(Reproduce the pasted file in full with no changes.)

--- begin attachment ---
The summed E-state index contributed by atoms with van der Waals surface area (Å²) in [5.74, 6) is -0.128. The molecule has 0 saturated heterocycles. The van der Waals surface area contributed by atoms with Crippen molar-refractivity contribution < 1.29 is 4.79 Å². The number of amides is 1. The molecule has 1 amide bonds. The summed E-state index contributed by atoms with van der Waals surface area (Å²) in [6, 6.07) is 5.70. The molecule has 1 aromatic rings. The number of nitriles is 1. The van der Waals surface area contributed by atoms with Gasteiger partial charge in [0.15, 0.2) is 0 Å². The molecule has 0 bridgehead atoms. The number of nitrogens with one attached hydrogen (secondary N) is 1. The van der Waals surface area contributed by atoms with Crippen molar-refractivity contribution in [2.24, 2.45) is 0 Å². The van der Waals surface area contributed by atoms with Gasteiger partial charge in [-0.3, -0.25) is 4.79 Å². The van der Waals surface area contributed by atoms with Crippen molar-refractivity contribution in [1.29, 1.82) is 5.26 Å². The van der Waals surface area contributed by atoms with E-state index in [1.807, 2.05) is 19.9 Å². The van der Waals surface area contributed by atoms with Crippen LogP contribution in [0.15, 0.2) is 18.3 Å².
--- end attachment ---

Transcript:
The summed E-state index contributed by atoms with van der Waals surface area (Å²) in [5.74, 6) is -0.128. The molecule has 0 saturated heterocycles. The van der Waals surface area contributed by atoms with Crippen molar-refractivity contribution < 1.29 is 4.79 Å². The number of amides is 1. The molecule has 1 amide bonds. The summed E-state index contributed by atoms with van der Waals surface area (Å²) in [6, 6.07) is 5.70. The molecule has 1 aromatic rings. The number of nitriles is 1. The van der Waals surface area contributed by atoms with Gasteiger partial charge in [0.15, 0.2) is 0 Å². The molecule has 0 bridgehead atoms. The number of nitrogens with one attached hydrogen (secondary N) is 1. The van der Waals surface area contributed by atoms with Crippen molar-refractivity contribution in [2.24, 2.45) is 0 Å². The van der Waals surface area contributed by atoms with Gasteiger partial charge in [-0.3, -0.25) is 4.79 Å². The van der Waals surface area contributed by atoms with Crippen molar-refractivity contribution in [1.29, 1.82) is 5.26 Å². The van der Waals surface area contributed by atoms with E-state index in [1.807, 2.05) is 19.9 Å². The van der Waals surface area contributed by atoms with Crippen LogP contribution in [0.15, 0.2) is 18.3 Å².